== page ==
Deep learning with point clouds

Over the last decade, there have been outstanding progress in the field of 2D vision on tasks such as image classification, object detection or semantic segementation. There are several factors that contributed to these breakthroughs among which the availability of large annotated datasets or the advent of GPUs for numerical computation. But we can argue that the convolutional neural networks (CNNs) were what really changed the landscape of computer vision.

Advanced robotic systems, such as a self-driving car, generally require visual perception capabilities beyond 2D images. 3D data generated by 3D scanners often come in the format of point clouds, an unordered set of 3D points, and therefore invariant to permutations of its members. Due to this property, convolving kernels with point clouds cannot be done as it is for 2D images.

In this article we will review the challenges associated with learning features from point clouds. We will also go through a detailed analysis of PointNet, the deep learning pioneer architecture for point clouds. A PyTorch implementation of PointNet will be proposed. Finally we will review the limits of PointNet and have a quick overview of the proposed solutions to these limits.

Point clouds

A point cloud is simply an unordered set of 3D points, and might be accompanied by features such as RGB or intensity.

0.07388 0.16975 -0.19326
0.15286 0.15050 0.24355
0.20948 0.15050 0.29081
... ... ...

By nature, point clouds are irregular (with regard to their density) and unordered, and therefore invariant to permutations of their members. There are many ways to visualize point clouds among which the open3d python library.

import open3d

pcd = open3d.read_point_cloud('point_cloud_data.txt')

This should open a 3D visualization similar to the image below for which the point cloud is a sample of the ShapeNet dataset. There are some other available datasets such as the Semantic3D dataset or the S3DIS dataset.

Visualization of a point cloud using Open3D

Fig. 1: Point cloud visualization with Open3D.

Another great alternative for point cloud visualization is CloudCompare, an open source software which comes with a graphical user interface among other tools.

A point cloud is not the only available representation for 3D data. Among others, the voxel[1] and the multi-views[2] approaches are worth discussing here. As 2D images are represented as grids of pixels, a 3D object/scene could also be mapped to a grid of voxels (the 3D equivalent of a pixel). This representation has a great advantage: most of the techniques developed for regular domain data such as images can be applied to it. But this volumetric representation is limited by its computation (and storage) cost, and also by its resolution due to data sparsity. On the other hand, there is even a more direct way to leverage regular domain techniques: using 2D images of an object/scene taken from different viewpoint. This is the so called multi-views approach. Although it has achieved great performance on classification, it is not that easy to extend this to point semantic segmentation or scene understanding. Both these two alternative approaches leverage the power of the convolution operation which will be quickly explained in the next section. Unfortunately, a point cloud being an unordered set of points, it is impossible to direclty convolve a kernel with it. In the next section, this problem is going to be illustrated.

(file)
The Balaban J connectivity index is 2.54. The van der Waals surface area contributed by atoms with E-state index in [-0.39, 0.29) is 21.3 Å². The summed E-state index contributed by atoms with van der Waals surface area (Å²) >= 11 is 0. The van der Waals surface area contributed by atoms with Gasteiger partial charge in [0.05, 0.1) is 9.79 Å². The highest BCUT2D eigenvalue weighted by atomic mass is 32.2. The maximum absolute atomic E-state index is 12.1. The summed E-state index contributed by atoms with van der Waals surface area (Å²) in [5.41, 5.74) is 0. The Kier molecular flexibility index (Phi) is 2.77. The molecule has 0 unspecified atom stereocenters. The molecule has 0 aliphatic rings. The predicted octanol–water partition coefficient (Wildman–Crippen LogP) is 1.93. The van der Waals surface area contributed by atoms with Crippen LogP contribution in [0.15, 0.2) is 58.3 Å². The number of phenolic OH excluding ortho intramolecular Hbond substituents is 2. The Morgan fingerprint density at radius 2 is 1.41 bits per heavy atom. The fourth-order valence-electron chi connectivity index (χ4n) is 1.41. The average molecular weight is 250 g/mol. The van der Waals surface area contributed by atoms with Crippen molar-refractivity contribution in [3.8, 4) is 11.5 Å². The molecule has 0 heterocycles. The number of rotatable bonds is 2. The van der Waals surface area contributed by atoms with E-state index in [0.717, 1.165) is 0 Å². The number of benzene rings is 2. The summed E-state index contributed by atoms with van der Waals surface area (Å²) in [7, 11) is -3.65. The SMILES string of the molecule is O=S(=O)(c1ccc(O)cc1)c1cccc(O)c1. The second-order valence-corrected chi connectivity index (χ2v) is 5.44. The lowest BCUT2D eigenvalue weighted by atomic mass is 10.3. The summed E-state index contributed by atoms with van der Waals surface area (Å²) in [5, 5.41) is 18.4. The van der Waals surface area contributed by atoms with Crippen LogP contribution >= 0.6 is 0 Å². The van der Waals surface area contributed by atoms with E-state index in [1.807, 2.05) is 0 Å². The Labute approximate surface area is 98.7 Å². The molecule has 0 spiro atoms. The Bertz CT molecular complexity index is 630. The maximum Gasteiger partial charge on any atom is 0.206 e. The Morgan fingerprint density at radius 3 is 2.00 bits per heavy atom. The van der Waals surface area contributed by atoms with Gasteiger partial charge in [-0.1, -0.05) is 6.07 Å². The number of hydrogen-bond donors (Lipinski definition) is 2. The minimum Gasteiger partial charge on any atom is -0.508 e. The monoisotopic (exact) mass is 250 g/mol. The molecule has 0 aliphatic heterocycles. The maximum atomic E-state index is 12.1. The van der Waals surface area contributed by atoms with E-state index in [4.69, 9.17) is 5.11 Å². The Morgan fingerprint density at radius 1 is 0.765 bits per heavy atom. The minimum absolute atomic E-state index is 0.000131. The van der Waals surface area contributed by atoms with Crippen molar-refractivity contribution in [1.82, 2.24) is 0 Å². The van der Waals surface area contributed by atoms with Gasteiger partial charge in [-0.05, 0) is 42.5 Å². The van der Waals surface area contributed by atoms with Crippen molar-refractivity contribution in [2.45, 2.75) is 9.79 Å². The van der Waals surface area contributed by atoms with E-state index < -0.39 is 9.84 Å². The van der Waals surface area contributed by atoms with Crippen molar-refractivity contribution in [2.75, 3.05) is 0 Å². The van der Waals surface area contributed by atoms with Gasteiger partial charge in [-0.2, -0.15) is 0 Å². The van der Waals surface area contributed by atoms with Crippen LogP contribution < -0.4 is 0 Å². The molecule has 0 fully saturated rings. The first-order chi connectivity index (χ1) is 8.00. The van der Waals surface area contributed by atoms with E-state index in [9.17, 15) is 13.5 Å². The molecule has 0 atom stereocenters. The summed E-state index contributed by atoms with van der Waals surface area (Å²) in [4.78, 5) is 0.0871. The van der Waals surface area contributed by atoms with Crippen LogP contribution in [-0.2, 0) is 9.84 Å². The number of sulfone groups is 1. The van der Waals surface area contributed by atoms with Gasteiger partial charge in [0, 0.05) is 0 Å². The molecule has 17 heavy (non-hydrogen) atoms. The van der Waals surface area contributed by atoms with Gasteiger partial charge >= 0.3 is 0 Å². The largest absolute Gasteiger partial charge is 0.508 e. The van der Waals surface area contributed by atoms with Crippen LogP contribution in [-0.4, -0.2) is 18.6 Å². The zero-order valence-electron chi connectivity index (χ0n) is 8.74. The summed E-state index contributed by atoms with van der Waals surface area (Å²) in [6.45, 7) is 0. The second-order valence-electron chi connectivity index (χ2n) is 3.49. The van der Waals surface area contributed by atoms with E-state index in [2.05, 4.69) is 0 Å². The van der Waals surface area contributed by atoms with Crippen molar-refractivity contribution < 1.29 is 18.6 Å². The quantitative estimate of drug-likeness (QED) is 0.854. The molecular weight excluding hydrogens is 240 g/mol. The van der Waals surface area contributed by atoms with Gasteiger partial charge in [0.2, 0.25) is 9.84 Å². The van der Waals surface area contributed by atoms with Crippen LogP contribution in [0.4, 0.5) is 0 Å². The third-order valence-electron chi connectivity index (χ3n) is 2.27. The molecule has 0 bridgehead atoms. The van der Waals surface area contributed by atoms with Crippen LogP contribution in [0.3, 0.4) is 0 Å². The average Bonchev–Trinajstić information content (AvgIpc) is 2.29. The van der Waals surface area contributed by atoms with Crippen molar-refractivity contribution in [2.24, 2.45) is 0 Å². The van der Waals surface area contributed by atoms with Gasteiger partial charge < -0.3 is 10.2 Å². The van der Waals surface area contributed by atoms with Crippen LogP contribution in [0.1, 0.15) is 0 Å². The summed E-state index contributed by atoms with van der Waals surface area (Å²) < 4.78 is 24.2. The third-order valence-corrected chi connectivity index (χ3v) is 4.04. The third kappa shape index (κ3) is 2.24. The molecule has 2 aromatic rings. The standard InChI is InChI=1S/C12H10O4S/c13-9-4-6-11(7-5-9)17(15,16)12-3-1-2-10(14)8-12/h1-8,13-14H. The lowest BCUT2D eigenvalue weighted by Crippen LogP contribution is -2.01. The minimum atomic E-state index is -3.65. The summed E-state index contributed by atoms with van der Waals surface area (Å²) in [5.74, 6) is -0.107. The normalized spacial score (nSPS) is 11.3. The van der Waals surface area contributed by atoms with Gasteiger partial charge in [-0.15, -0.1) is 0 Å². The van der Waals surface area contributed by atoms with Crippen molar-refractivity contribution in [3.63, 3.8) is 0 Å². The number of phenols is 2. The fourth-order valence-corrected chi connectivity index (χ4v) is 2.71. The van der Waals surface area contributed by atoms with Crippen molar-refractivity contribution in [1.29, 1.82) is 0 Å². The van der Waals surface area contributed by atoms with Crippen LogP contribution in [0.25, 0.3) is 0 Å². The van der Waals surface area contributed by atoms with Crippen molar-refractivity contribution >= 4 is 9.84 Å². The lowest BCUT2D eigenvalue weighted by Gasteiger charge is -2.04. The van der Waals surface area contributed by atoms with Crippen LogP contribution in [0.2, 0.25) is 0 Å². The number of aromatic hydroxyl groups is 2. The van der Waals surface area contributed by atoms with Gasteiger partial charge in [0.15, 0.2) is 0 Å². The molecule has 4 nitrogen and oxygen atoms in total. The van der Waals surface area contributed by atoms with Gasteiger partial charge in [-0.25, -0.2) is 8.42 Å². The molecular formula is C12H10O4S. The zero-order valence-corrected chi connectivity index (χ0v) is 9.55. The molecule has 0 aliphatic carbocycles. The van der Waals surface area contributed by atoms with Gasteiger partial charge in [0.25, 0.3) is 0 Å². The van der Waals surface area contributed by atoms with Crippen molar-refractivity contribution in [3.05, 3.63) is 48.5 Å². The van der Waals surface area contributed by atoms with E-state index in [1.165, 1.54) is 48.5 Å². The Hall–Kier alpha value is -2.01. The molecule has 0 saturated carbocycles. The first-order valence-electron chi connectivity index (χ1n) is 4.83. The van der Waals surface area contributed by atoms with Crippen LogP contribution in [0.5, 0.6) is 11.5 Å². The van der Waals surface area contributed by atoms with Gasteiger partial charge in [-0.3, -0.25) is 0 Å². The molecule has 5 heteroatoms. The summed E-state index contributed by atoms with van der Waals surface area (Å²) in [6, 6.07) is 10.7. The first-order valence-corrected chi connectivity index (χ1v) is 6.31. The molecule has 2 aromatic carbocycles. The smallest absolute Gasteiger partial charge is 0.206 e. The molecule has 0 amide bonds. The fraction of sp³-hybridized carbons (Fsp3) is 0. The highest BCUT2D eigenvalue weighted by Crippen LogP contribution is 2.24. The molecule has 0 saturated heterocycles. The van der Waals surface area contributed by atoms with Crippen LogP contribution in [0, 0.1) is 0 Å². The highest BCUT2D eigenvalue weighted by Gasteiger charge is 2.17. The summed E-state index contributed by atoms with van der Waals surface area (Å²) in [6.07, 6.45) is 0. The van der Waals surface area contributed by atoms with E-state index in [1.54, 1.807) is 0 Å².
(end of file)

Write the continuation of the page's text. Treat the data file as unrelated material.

Problem statement

As previously mentionned, the convolution operation is one of the key contributors to the 2D vision performance of neural networks. The fundamental building block of a CNN is illustrated below.

a CNN building block

Fig. 2: The convolution block.

A kernel is first convolved with the input, then a non linear activation function (e.g. RELU) is applied, and finally a pooling (e.g. max) is performed to produce the so called feature map. Generally there are several kernels applied per block resulting in several feature maps.

The convolution operation leverages 3 key ideas:

  • Sparse connectivity: by making the kernel size k smaller than the input size m, the algorithm runtime is  faster . Since k is generally several order of magnitude smaller than m, the gain is consequent.
  • Parameter sharing: each parameter of a kernel is used at every position of the inputs. Although not decreasing the runtime, it reduces the storage requirement of the model and decouples the number of parameters from the input dimension.
  • Equivariance to translation: the parameter sharing property of the convolution operation also induces the equivariance to translation property.

In addition, the use of max pooling allows the model to be invariant to small translations, and also improves the computational efficiency since the next block is going to be fed with a smaller input. The representation power of CNNs truly shines when these layers (blocks) are stacked after each other. Basically, the first convolutional layers learn low level features such as edges while the last layers learn higher level features. This is pretty much illustrated in the figure below taken from [3] where the authors used a deconvnet to visualize the activation of convolutional layers.